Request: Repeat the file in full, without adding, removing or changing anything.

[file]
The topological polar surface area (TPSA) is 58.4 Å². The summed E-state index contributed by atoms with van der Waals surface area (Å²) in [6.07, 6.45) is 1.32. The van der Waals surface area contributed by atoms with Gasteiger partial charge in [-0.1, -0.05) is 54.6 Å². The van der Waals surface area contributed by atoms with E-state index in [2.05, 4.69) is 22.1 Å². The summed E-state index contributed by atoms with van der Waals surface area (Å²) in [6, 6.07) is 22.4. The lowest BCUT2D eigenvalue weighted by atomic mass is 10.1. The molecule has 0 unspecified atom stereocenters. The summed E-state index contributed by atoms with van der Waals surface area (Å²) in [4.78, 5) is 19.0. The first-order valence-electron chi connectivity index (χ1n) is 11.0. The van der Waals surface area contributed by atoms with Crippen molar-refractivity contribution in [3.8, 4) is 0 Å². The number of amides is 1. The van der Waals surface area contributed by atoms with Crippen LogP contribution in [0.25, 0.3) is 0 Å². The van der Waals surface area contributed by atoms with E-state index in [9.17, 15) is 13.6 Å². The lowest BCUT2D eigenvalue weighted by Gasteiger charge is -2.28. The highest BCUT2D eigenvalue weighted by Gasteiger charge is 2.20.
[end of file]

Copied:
The topological polar surface area (TPSA) is 58.4 Å². The summed E-state index contributed by atoms with van der Waals surface area (Å²) in [6.07, 6.45) is 1.32. The van der Waals surface area contributed by atoms with Gasteiger partial charge in [-0.1, -0.05) is 54.6 Å². The van der Waals surface area contributed by atoms with E-state index in [2.05, 4.69) is 22.1 Å². The summed E-state index contributed by atoms with van der Waals surface area (Å²) in [6, 6.07) is 22.4. The lowest BCUT2D eigenvalue weighted by atomic mass is 10.1. The molecule has 0 unspecified atom stereocenters. The summed E-state index contributed by atoms with van der Waals surface area (Å²) in [4.78, 5) is 19.0. The first-order valence-electron chi connectivity index (χ1n) is 11.0. The van der Waals surface area contributed by atoms with Crippen molar-refractivity contribution in [3.8, 4) is 0 Å². The number of amides is 1. The van der Waals surface area contributed by atoms with Crippen LogP contribution in [0.25, 0.3) is 0 Å². The van der Waals surface area contributed by atoms with E-state index in [9.17, 15) is 13.6 Å². The lowest BCUT2D eigenvalue weighted by Gasteiger charge is -2.28. The highest BCUT2D eigenvalue weighted by Gasteiger charge is 2.20.